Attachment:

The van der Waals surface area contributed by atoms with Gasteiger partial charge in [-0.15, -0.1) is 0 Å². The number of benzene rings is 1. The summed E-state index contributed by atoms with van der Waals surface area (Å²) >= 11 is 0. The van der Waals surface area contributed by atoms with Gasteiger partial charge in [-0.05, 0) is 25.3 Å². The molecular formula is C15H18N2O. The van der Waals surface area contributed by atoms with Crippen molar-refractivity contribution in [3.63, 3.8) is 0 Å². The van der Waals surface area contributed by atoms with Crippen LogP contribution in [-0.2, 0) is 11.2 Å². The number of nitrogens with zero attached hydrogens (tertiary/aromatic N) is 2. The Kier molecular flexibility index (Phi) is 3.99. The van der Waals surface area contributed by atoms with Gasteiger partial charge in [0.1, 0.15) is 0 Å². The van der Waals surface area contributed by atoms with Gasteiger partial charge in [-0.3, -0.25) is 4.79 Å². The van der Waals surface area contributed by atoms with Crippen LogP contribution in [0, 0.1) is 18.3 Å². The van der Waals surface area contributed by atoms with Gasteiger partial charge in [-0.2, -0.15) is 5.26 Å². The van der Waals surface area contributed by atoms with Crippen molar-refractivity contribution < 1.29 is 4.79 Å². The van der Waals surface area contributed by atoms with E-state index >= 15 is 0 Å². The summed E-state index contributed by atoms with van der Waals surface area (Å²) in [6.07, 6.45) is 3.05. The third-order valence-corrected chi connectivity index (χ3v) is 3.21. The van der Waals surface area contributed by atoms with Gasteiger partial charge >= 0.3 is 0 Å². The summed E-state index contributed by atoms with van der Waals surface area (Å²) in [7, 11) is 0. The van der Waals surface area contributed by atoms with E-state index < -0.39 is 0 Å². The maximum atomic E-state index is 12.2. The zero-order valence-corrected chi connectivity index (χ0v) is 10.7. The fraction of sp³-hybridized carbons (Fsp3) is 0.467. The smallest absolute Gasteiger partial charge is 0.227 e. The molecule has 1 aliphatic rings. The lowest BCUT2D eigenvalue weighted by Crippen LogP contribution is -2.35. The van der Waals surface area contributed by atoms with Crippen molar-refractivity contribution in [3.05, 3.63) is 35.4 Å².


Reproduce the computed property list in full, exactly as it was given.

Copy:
The van der Waals surface area contributed by atoms with Gasteiger partial charge in [-0.15, -0.1) is 0 Å². The number of benzene rings is 1. The summed E-state index contributed by atoms with van der Waals surface area (Å²) >= 11 is 0. The van der Waals surface area contributed by atoms with Gasteiger partial charge in [-0.05, 0) is 25.3 Å². The molecular formula is C15H18N2O. The van der Waals surface area contributed by atoms with Crippen molar-refractivity contribution in [3.63, 3.8) is 0 Å². The van der Waals surface area contributed by atoms with Crippen LogP contribution in [-0.2, 0) is 11.2 Å². The number of nitrogens with zero attached hydrogens (tertiary/aromatic N) is 2. The Kier molecular flexibility index (Phi) is 3.99. The van der Waals surface area contributed by atoms with Gasteiger partial charge in [0.1, 0.15) is 0 Å². The van der Waals surface area contributed by atoms with Gasteiger partial charge in [-0.3, -0.25) is 4.79 Å². The van der Waals surface area contributed by atoms with Crippen LogP contribution in [0, 0.1) is 18.3 Å². The van der Waals surface area contributed by atoms with Gasteiger partial charge in [-0.2, -0.15) is 5.26 Å². The van der Waals surface area contributed by atoms with Crippen molar-refractivity contribution < 1.29 is 4.79 Å². The van der Waals surface area contributed by atoms with E-state index >= 15 is 0 Å². The summed E-state index contributed by atoms with van der Waals surface area (Å²) in [6.07, 6.45) is 3.05. The third-order valence-corrected chi connectivity index (χ3v) is 3.21. The van der Waals surface area contributed by atoms with Gasteiger partial charge >= 0.3 is 0 Å². The summed E-state index contributed by atoms with van der Waals surface area (Å²) in [7, 11) is 0. The van der Waals surface area contributed by atoms with E-state index < -0.39 is 0 Å². The maximum atomic E-state index is 12.2. The zero-order valence-corrected chi connectivity index (χ0v) is 10.7. The fraction of sp³-hybridized carbons (Fsp3) is 0.467. The smallest absolute Gasteiger partial charge is 0.227 e. The molecule has 1 aliphatic rings. The lowest BCUT2D eigenvalue weighted by Crippen LogP contribution is -2.35. The van der Waals surface area contributed by atoms with Crippen molar-refractivity contribution in [3.05, 3.63) is 35.4 Å².